plague

noun
\ ˈplāg How to pronounce plague (audio) \

Definition of plague

 (Entry 1 of 2)

1a : a disastrous evil or affliction : calamity
b : a destructively numerous influx or multiplication of a noxious animal : infestation a plague of locusts
2a : an epidemic disease causing a high rate of mortality : pestilence
b : a virulent contagious febrile disease that is caused by a bacterium (Yersinia pestis) and that occurs in bubonic, pneumonic, and septicemic forms

called also black death

3a : a cause of irritation : nuisance
b : a sudden unwelcome outbreak a plague of burglaries

plague

verb
plagued; plaguing

Definition of plague (Entry 2 of 2)

transitive verb

1 : to smite, infest, or afflict with or as if with disease, calamity, or natural evil
2a : to cause worry or distress to : hamper, burden
b : to disturb or annoy persistently

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Other Words from plague

Verb

plaguer noun

Choose the Right Synonym for plague

Verb

worry, annoy, harass, harry, plague, pester, tease mean to disturb or irritate by persistent acts. worry implies an incessant goading or attacking that drives one to desperation. pursued a policy of worrying the enemy annoy implies disturbing one's composure or peace of mind by intrusion, interference, or petty attacks. you're doing that just to annoy me harass implies petty persecutions or burdensome demands that exhaust one's nervous or mental power. harassed on all sides by creditors harry may imply heavy oppression or maltreatment. the strikers had been harried by thugs plague implies a painful and persistent affliction. plagued all her life by poverty pester stresses the repetition of petty attacks. constantly pestered with trivial complaints tease suggests an attempt to break down one's resistance or rouse to wrath. children teased the dog

Examples of plague in a Sentence

Noun

The country was hit by a plague of natural disasters that year. There has been a plague of bank robberies in the area. a plague that swept through the tribe in the 1600s

Verb

Computer viruses plague Internet users. Crime plagues the inner city. Drought and wildfires continue to plague the area.
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Recent Examples on the Web: Noun

The wake starting inside is for a stranger, another young man consumed by the great American plague. Claire Galofaro, The Seattle Times, "Moms of the dead from drugs: “Where is the outrage for us?”," 29 Jan. 2019 The small houses—with their tiny backyards, basement kitchens, and outside wash houses—survived plagues, demolitions, and redevelopments. Sophie Davies, Condé Nast Traveler, "15 Best Museums in Sydney," 23 Mar. 2018 Whatever the cause, researchers said, the sea star larvae that came from the few animals with plague-resistant genetics survived and thrived. Peter Fimrite, SFChronicle.com, "Starfish on California coast, nearly wiped out by mystery illness, make stunning recovery," 22 June 2018 Trucks from the South bring a plague into the city. Linda Kinstler, Longreads, "Angrily Experiencing the Best Days of Our Lives," 27 June 2018 In more modern plagues, researchers have placed the blame on the rats—and more specifically on the fleas that drink their blood. Mika Mckinnon, Smithsonian, "Are Rats Innocent of Spreading the Black Plague?," 17 Jan. 2018 The first mention of ravens at the Tower appears not in the 1600s, when Charles reigned through the years of plague and fire, but during the Victorian age, when gothic revival was all the rage and Charles Dickens kept a raven as a pet. William Booth, The Seattle Times, "The secrets of the royal ravenmaster at the Tower of London," 26 Oct. 2018 Its May release of Chrome 66 muted sites that played sound automatically, saving internet users from the plague of annoying auto-playing videos. Adi Robertson, The Verge, "Google is delaying a change that will break old web games — again," 15 Oct. 2018 Buy Photo At the once-bustling Burlington Center mall, extinct department stores perch on the edge of a bleak asphalt sea, spiky weeds bob in the summer breeze, and some trees are dying as if from a plague. Kevin Riordan, Philly.com, "All sales final: N.J.'s 'worst' and 'saddest' shopping mall is going out of business," 9 July 2018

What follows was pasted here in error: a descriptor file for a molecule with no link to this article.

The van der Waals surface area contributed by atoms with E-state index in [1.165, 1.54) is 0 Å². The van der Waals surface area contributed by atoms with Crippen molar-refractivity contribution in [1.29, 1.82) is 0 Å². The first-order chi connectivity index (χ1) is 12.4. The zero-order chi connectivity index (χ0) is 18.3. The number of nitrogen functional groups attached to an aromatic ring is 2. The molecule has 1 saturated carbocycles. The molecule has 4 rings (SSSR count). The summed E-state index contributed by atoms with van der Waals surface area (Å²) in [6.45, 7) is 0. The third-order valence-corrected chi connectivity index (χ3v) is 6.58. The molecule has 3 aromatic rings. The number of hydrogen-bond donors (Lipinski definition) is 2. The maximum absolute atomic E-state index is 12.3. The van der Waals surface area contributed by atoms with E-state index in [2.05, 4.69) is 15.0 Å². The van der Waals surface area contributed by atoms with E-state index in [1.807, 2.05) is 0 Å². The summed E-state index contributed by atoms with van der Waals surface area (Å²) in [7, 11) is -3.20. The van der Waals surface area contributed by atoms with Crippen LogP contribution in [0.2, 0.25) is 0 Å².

Recent Examples on the Web: Verb